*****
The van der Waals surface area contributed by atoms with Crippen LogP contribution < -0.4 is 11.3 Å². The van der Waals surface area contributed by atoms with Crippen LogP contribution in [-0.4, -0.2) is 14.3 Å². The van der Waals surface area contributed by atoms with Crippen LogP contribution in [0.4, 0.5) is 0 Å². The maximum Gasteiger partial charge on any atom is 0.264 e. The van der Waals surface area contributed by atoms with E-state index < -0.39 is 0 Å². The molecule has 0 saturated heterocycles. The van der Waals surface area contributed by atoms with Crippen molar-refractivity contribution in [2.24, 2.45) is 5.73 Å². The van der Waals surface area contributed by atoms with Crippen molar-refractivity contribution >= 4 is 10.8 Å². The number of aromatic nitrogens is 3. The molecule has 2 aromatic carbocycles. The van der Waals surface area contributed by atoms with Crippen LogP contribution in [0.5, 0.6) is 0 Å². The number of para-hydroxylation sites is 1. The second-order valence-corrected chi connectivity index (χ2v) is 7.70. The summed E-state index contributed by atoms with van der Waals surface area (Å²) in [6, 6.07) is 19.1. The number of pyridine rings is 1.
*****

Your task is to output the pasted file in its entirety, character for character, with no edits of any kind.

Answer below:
The van der Waals surface area contributed by atoms with Crippen LogP contribution < -0.4 is 11.3 Å². The van der Waals surface area contributed by atoms with Crippen LogP contribution in [-0.4, -0.2) is 14.3 Å². The van der Waals surface area contributed by atoms with Crippen LogP contribution in [0.4, 0.5) is 0 Å². The maximum Gasteiger partial charge on any atom is 0.264 e. The van der Waals surface area contributed by atoms with E-state index < -0.39 is 0 Å². The molecule has 0 saturated heterocycles. The van der Waals surface area contributed by atoms with Crippen molar-refractivity contribution in [2.24, 2.45) is 5.73 Å². The van der Waals surface area contributed by atoms with Crippen molar-refractivity contribution >= 4 is 10.8 Å². The number of aromatic nitrogens is 3. The molecule has 2 aromatic carbocycles. The van der Waals surface area contributed by atoms with Crippen LogP contribution in [0.5, 0.6) is 0 Å². The number of para-hydroxylation sites is 1. The second-order valence-corrected chi connectivity index (χ2v) is 7.70. The summed E-state index contributed by atoms with van der Waals surface area (Å²) in [6, 6.07) is 19.1. The number of pyridine rings is 1.